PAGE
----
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Julia Volonts, an art therapist from New York, will carry out research at Rīga Stradiņš University (RSU) from September 2019 to May 2020. The researcher received the prestigious Fulbright scholarship that she will make full use of to analyse the psychological impact caused by historical events on individuals and on Latvian society, as well as how the impact of these events are transferred from one generation to the next.

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During her time at RSU Volonts will attempt to understand how art therapy can contribute to reducing possible negative psychological consequences caused by historical events.

I meet with Volonts at the RSU Medical Education Technology Centre (METC) where she is participating in the international scientific practical conference Health and Personality Development: An Interdisciplinary Approach. The conference took place between 25 and 27 April 2019 and was hosted by the Department of Health Psychology and Paedagogy of the RSU Faculty of Public Health and Social Welfare. At the conference, Volonts spoke about the visual works created by art therapists themselves (so called “response art”) that they make in response to their work with patients. Response art helps art therapists process the material that comes up in their therapy work and helps them get deeper insight. 

Professional career

Julia Volonts was born and raised in the US and holds a master’s degree from the Art Therapy programme at the New York School of Visual Arts. This school is both an educational centre and an art centre offering a wide range of programmes oriented towards training professional artists and art professionals as well as towards developing interdisciplinarity, i.e. the application of art-related knowledge to other social or economic sectors, such as medicine. Volonts currently works at New York Creative Arts Therapists – a team of licensed psychotherapists who apply art therapy methods in their work.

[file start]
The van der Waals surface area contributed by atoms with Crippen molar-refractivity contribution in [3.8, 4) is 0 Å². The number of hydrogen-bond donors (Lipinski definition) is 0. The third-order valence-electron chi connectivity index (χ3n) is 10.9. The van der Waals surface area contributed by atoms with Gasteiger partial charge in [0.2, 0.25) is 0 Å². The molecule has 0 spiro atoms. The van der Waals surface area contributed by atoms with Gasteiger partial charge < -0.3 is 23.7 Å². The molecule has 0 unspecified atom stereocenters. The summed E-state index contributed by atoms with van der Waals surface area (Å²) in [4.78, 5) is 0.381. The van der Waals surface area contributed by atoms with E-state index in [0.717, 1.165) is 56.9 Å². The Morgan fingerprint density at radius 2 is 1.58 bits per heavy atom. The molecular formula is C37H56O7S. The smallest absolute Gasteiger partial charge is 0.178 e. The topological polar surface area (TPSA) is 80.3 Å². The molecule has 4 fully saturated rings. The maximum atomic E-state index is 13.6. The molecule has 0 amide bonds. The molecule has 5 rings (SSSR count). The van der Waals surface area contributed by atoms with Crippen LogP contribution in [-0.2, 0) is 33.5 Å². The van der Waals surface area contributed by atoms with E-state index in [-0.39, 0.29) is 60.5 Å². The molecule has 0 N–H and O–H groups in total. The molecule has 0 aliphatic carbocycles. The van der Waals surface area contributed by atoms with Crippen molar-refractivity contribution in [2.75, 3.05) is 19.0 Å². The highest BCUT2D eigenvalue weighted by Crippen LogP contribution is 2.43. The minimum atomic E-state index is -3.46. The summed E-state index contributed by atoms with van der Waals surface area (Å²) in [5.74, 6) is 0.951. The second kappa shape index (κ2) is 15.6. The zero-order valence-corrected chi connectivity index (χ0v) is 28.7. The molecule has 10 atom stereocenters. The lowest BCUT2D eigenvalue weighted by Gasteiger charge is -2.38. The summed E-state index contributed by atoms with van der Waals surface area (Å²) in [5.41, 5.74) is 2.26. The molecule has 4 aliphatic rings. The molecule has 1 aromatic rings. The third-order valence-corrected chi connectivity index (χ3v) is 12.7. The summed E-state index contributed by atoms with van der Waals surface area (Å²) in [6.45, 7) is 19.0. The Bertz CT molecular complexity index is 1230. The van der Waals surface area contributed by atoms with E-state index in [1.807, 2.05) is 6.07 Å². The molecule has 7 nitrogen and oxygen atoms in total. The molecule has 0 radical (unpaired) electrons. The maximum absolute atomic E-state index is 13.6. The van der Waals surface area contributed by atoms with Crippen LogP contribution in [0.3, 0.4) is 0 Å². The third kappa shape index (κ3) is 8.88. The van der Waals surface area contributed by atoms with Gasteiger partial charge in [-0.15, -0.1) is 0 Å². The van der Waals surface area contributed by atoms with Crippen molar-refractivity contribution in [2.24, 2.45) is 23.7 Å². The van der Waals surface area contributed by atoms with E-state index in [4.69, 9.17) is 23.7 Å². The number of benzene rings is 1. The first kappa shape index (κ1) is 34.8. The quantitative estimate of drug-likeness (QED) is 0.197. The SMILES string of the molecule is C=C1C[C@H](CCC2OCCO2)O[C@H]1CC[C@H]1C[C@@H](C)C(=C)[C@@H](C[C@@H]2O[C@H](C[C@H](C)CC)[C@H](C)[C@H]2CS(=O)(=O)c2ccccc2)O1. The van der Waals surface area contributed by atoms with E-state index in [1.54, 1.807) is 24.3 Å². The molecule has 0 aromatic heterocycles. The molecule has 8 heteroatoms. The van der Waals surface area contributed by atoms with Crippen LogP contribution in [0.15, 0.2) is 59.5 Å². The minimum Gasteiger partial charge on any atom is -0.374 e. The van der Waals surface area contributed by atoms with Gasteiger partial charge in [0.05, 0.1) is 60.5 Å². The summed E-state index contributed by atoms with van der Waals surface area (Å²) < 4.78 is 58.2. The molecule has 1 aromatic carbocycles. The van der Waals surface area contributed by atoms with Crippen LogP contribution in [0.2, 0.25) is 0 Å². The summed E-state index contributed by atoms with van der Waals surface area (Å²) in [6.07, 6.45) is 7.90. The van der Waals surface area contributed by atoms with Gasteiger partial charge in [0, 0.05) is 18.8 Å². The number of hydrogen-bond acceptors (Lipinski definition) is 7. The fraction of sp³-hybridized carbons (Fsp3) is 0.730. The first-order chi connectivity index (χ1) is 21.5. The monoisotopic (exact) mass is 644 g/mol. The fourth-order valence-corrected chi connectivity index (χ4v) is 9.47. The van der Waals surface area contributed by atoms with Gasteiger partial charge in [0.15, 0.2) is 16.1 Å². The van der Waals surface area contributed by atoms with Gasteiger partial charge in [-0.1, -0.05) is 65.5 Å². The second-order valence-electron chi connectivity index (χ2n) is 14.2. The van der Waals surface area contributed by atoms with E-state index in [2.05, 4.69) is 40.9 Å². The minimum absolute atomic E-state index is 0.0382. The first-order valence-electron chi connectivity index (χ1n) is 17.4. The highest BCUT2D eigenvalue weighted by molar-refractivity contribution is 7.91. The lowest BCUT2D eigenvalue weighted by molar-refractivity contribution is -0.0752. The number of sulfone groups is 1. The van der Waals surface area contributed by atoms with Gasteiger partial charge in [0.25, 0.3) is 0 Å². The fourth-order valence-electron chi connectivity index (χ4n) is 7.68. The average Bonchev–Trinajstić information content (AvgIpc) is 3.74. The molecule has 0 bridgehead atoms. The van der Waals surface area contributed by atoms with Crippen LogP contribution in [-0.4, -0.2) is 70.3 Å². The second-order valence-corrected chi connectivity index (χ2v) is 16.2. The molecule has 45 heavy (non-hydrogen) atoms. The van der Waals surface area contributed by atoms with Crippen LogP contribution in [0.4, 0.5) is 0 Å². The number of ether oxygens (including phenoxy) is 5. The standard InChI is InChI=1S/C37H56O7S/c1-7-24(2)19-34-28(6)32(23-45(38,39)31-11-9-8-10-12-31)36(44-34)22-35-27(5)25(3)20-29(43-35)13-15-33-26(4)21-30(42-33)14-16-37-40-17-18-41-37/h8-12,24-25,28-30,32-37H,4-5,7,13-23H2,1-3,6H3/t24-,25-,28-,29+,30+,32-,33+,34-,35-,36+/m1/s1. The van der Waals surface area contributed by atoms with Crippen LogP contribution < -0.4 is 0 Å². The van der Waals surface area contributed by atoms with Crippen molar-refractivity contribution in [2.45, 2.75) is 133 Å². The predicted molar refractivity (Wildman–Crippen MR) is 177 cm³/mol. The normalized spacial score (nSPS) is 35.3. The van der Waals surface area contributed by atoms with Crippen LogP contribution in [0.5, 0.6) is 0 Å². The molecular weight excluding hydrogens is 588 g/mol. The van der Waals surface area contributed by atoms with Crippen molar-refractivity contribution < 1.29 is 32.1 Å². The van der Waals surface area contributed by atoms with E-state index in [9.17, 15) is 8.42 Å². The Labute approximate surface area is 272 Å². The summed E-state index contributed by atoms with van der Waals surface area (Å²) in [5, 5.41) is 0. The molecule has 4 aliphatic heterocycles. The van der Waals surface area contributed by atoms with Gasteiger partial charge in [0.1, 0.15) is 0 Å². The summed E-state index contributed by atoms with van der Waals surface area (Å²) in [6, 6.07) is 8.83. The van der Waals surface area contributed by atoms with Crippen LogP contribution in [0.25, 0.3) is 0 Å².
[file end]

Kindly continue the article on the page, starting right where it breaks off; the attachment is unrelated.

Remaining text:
Why Latvia?

Why did Volonts decide to carry out her research in Latvia and at RSU seeing as she is a young researcher born and raised in the US and currently working in New York?

While Volonts herself was born in North America, her father was born in a refugee camp in Germany. Volonts’ grandparents had to flee their homeland to Germany during World War II, and her grandfather later decided to continue on to the US, which was at the time the safest scenario for the family. Volonts has always had strong ties to Latvia and an interest in the country. The first time she travelled to Latvia was at the age of twelve, and this trip is her eighth time here.

Her motivation to visit Latvia is not only connected to a desire to explore the current situation in the country and to conduct research, but also has to do with the events of the past. Volonts’ great-grandfather, Jānis Volonts, was the mayor of Daugavpils for 14 years. Jānis Volants was born in Preiļi, and was the first Latgalian to hold this position. Thanks to Jānis Volants, Daugavpils developed and became a modern city in the 1930s. Later, in 1937, he was appointed the Minister of Welfare. Following the Soviet occupation of Latvia on 14 June 1941, he was arrested and deported to the Vyatlag camp, in the Kirov district, together with his family as he was a former mayor and politician. It was here that he later passed away from a heart attack.

Volonts feels a close tie to Latvia. She is compelled by Latvian traditions and has enthusiastically followed the Latvian Song and Dance Festivals and has taken part in many summer solstice celebrations and other traditional events. She is not only familiar with the history of Latvia, but also feels the impact of history on its people herself. She is therefore certain that she will be able to draw many essential conclusions during the research she will conduct while at RSU.